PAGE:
KABUL, Afghanistan — For Americans, President Obama’s announcement of a rapid military drawdown in Afghanistan, due to conclude in 2016, means an end to the United States’ longest war.
For Afghans, including those fighting the Taliban, it means they will soon lose their greatest asset: a U.S. military that has poured money and manpower into a war that is far from over. They knew that the support would fade but not that it would happen so quickly.
For years, men and women here have been assured that the United States and its allies had a long-term interest in Afghanistan. That assurance came in capital-letter terms from military and diplomatic leaders. They were promised an Enduring Presence, a Strategic Partnership, and a Decade of Transformation, which was supposed to begin in 2015.
But the lifeblood of those commitments was never articulated, leaving Afghans to posit questions to one another: How many U.S. troops would stay? How much financial assistance would endure?
Tuesday’s announcement that the U.S. mission would end in 2016 revealed the disjunction between the White House’s plans and the hopes of many here.
A bilateral security agreement crafted by top U.S. officials and released to the public last year outlined an American military mission that could remain active “until the end of 2024 and beyond.”
Although that agreement has yet to be signed, many Afghans interpreted it to mean that the United States would maintain a troop presence here until at least 2024. And if the troops were here, their financial pipeline would remain intact, too.
“That was the general perception,” said Najib Mahmood, a professor of political science at Kabul University. “But if Americans leave in 2016, we will be in full crisis.”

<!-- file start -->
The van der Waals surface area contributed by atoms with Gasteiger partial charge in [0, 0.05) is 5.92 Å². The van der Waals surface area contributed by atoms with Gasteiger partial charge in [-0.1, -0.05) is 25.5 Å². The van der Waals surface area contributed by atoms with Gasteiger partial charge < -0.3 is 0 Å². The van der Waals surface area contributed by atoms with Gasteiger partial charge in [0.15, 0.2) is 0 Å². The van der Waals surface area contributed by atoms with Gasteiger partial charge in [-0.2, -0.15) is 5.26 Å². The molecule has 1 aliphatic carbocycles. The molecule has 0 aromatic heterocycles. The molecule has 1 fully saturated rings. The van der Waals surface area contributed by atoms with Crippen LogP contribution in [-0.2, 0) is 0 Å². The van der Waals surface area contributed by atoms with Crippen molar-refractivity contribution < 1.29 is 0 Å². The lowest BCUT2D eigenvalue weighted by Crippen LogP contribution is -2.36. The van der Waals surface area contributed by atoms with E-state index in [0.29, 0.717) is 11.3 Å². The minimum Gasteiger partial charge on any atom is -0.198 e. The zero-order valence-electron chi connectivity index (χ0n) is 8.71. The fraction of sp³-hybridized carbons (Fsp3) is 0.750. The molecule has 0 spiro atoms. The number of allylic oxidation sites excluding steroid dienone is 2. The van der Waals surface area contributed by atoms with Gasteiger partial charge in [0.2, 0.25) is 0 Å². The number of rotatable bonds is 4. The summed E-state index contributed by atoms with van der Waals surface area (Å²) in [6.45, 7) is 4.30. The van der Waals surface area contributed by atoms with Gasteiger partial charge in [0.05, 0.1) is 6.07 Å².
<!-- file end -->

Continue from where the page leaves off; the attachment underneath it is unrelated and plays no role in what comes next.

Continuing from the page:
Many here worry that the two-year drawdown could mean the loss of some foreign aid, with the U.S. Congress reluctant to approve funding if no troops remain in Afghanistan to monitor how the money is being spent.
Others worry that the end of the U.S. counterterrorism mission here could lead to a resurgence in hardened militants, particularly in Afghanistan’s rugged east. As U.S. troops draw down from 9,800 in early 2015, it is likely that the counterterrorism effort will end long before the overall mission concludes, lacking sufficient troop strength to conduct those operations.
The rapid withdrawal also means that American air support — both in terms of combat assistance and medical evacuation — will fade.
“The Afghan army will not be prepared in terms of quality and quantity,” said one Afghan colonel who spoke on the condition of anonymity because he was not authorized to talk to the news media. “The withdrawal of American forces is risky for Afghanistan.”
But as Afghans listened to bleak assessments of Obama’s announcement on television and radio, U.S. military officials were quick to argue that the post-2014 mission is a testament to America’s long-term commitment here.
“I believe that decision was good news for the Afghan people. It eliminates the uncertainty about the future here in Afghanistan, in the region and within the coalition,” said Gen. Joseph F. Dunford Jr., the top U.S. commander in Afghanistan.
Dunford added in a news conference that the two-year mission would give the U.S. military time to “further develop the institutions, the systems and the processes that will allow the Afghan forces to be sustainable.”
But Afghans wonder what will happen if those institutions and systems remain dangerously undeveloped in 2016, when troops depart. Already, it seems, that date has taken on a grim meaning.
“Those who have invested in Afghanistan will decide to leave the country, fearing instability will worsen in a couple of years,” said Nahid Ahmadi Farid, a member of parliament.
“As long as groups like the Taliban and al-Qaeda are active, the withdrawal of American and NATO troops will have very bad consequences,” said Abdul Rahman Shahidani, another lawmaker.
The Taliban said the announcement would only galvanize its fighters.
“Even if one American soldier remains in Afghanistan . . . jihad is incumbent and our nation will continue its righteous jihad,” the group said in a statement.